I Respond to Joe's Second Email

(Does Joe Have a Last Name?)

Wednesday, 20 June 2001

That same Joe-someone from LJSystems who sent Michelle Delio a disingenuous reply to her Wired article (whom I have answered elsewhere), later sent me and Michelle yet another email.

This is my public response.

From: "Joe" <joe@ljsystems.com>
To: <mdelio@nyc.rr.com>, <newsfeedback@wired.com>
Cc: <pchelp@nwi.net>, <ted@ljsystems.com>, <jonle@ljsystems.com>, <joe@ljsystems.com>
Subject: RE: security issues
Date: Mon, 18 Jun 2001 20:31:49 -0700

While I have no problem with your exposing security flaws in websites, ...

It would seem to me that you do have a problem with it, Joe. But I think your 10,000-or-so customers will take a more positive view of my help.

I would like you to consider the following:

I was just discussing the release of confidential information with an attorney friend tonight, ...

That's not really the same as consulting with an attorney, is it?

... and he indicated that it would be illegal to forward the confidential information to someone, or use it for something.

That's an awfully general statement.

Couldn't it be argued that by handing out the address of thousands of confidential records on every invoice you shipped, then having your web server respond to that address with other people's confidential information, you might just be  forwarding confidential information to someone ?

He also said that the fact that a door is open doesn't mean you are allowed to enter - and certainly not take something.

I'm certainly no attorney. (I am by no means sure you've really spoken to one yourself.) But I don't think accessing a publicly-accessible web server with a publicly-accessible Web address YOU gave me even remotely compares to illegal entry.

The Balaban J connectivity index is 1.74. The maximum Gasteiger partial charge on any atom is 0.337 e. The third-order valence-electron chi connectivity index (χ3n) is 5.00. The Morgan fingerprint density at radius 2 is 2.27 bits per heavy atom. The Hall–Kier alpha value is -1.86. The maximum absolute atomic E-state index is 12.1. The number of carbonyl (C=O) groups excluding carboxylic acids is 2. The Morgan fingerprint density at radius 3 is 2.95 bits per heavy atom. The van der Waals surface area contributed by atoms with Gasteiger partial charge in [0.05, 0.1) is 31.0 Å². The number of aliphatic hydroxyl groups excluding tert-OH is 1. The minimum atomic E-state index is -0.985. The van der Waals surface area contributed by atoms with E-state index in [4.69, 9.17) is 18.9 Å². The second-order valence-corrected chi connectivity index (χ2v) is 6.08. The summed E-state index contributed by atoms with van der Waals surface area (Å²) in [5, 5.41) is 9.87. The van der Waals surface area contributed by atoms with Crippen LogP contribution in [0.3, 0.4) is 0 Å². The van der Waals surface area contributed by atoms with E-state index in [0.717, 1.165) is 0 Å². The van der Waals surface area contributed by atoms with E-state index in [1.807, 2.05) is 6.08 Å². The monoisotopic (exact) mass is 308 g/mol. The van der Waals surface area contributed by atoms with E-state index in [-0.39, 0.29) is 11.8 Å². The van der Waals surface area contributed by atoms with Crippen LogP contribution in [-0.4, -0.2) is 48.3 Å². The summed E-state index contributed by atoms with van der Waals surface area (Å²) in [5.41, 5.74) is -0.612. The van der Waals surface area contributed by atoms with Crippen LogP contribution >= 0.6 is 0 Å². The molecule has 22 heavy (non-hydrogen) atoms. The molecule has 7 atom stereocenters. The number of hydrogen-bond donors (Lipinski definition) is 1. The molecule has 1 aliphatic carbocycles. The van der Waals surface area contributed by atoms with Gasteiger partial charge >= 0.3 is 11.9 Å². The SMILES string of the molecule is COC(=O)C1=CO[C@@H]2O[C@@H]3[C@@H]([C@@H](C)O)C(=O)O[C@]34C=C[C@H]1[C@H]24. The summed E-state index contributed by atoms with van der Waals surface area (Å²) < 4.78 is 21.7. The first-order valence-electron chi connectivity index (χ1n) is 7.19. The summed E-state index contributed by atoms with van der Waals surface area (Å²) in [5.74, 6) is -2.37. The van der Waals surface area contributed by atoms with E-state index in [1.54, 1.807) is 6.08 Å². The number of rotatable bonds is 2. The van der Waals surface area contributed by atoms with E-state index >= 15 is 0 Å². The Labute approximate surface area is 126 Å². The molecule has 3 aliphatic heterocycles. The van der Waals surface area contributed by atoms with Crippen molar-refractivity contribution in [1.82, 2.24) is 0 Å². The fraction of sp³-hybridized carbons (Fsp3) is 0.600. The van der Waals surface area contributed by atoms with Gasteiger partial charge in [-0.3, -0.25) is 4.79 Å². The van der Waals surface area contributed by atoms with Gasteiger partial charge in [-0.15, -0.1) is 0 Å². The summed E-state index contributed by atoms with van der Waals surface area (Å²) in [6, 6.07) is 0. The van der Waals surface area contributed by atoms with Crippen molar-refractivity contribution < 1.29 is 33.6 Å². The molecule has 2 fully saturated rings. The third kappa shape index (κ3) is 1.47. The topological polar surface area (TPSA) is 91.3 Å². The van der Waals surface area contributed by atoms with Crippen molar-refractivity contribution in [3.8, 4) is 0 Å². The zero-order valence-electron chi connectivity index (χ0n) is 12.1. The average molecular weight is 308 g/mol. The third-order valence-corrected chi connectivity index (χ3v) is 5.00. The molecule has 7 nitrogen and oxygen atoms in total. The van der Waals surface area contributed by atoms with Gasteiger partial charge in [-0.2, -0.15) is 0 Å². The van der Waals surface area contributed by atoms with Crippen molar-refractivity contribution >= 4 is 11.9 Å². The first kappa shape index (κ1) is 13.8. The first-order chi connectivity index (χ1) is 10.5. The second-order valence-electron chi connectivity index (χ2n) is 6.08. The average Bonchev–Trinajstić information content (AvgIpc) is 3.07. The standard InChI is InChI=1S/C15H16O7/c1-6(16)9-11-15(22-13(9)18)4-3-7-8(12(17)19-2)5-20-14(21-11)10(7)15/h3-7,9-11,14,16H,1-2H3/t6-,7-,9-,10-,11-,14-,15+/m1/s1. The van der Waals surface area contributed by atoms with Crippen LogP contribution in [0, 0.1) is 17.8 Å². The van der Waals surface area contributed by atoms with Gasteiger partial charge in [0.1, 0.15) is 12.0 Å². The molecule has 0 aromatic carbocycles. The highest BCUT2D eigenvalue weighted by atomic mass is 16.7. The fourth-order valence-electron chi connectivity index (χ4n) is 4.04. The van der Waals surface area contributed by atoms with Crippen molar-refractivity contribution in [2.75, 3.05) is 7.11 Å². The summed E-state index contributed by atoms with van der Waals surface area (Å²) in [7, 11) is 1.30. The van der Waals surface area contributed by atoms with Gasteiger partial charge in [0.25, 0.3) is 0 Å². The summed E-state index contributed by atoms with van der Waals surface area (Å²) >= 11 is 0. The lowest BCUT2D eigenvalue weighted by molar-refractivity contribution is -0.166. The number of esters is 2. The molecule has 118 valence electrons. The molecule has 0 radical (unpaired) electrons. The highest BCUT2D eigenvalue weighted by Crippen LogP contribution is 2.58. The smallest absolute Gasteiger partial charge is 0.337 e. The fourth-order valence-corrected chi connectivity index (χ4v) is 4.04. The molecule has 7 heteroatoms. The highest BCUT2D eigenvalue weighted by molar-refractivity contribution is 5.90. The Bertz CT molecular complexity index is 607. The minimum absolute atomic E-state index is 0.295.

If it does, then you're my accomplice. I'll rat you out for sure when they get me under the lights.

I haven't read the article in wired yet, ...

I don't believe that for an instant. By the time you wrote this, it had been online at top center on the front page of wired.com for several hours.

... but if at any point PChelp OR Wired USED any of the confidential information, or FORWARDED to someone that used it, this would be a criminal offense.

This sounds a whole lot like a threat to me.

Are you threatening me, Joe? Are you trying to make me fearful of having to contest a criminal complaint?

I hope not. That's one hell of a thing to do to a guy who worked his butt off for much of three days to save your butt and the butts of 10,000 of your customers.

Or would you rather the data of your every transaction continued to be exposed indefinitely?

This would include calling customers with the confidential information on our site.

That's exactly what Michelle did.

Go read the article if you (snort) haven't already, Joe.

As an upstanding citizen, I fear you have no choice now but to report the crime to the authorities. Run along now, and do your duty.

I repeat again, the fact that you could get to it does not make it less confidential.

I am, I assure you, the last to disagree with this statement.

While the site had a security problem for maybe a day

I believe that to be an outright, intentional lie, Joe.

If any of your irate vict- er, customers should ever require you to prove it in court, I will be fascinated to see the evidence.

(and during the update process over the weekend), where hackers that knew how to get it - could potentially get it - ...

Every customer you sent an invoice for the past year knew how to get it.

Are you saying you regard something to be a secret which you've told to ten to fifteen thousand people?

I'm not sure how you measure risk, Joe. But I think you're going to find you're not in step with your customers on that issue.

... that does NOT justify stealing confidential information; whether it was for journalistic or even more sinister purposes.

I'm sure you'll be relieved (if not surprised) to learn that I accessed the data which you were handing out freely for neither of those purposes.

At this point we have made no decision as to suing PChelp or Wired Magazine.

Now THAT is something I am POSITIVE is a threat.